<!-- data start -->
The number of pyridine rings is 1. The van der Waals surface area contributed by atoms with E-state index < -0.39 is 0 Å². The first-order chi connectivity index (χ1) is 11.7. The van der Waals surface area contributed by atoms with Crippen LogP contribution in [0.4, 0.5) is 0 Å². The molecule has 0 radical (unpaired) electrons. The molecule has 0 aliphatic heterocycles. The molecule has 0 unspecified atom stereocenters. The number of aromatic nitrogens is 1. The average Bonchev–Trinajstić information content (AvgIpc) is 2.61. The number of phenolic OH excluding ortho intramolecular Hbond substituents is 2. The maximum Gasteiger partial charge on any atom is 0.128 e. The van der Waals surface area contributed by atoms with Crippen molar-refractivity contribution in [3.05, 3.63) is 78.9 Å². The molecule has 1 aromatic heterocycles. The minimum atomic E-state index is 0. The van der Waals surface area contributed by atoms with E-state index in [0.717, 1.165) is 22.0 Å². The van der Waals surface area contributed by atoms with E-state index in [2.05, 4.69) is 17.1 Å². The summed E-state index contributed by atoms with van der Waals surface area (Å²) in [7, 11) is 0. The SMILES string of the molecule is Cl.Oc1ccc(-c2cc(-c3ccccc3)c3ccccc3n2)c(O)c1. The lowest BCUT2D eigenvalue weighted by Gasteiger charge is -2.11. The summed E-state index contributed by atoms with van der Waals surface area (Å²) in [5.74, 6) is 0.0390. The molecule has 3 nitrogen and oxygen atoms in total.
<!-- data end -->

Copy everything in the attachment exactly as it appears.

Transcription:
The number of pyridine rings is 1. The van der Waals surface area contributed by atoms with E-state index < -0.39 is 0 Å². The first-order chi connectivity index (χ1) is 11.7. The van der Waals surface area contributed by atoms with Crippen LogP contribution in [0.4, 0.5) is 0 Å². The molecule has 0 radical (unpaired) electrons. The molecule has 0 aliphatic heterocycles. The molecule has 0 unspecified atom stereocenters. The number of aromatic nitrogens is 1. The average Bonchev–Trinajstić information content (AvgIpc) is 2.61. The number of phenolic OH excluding ortho intramolecular Hbond substituents is 2. The maximum Gasteiger partial charge on any atom is 0.128 e. The van der Waals surface area contributed by atoms with Crippen molar-refractivity contribution in [3.05, 3.63) is 78.9 Å². The molecule has 1 aromatic heterocycles. The minimum atomic E-state index is 0. The van der Waals surface area contributed by atoms with E-state index in [0.717, 1.165) is 22.0 Å². The van der Waals surface area contributed by atoms with E-state index in [2.05, 4.69) is 17.1 Å². The summed E-state index contributed by atoms with van der Waals surface area (Å²) in [7, 11) is 0. The SMILES string of the molecule is Cl.Oc1ccc(-c2cc(-c3ccccc3)c3ccccc3n2)c(O)c1. The lowest BCUT2D eigenvalue weighted by Gasteiger charge is -2.11. The summed E-state index contributed by atoms with van der Waals surface area (Å²) in [5.74, 6) is 0.0390. The molecule has 3 nitrogen and oxygen atoms in total.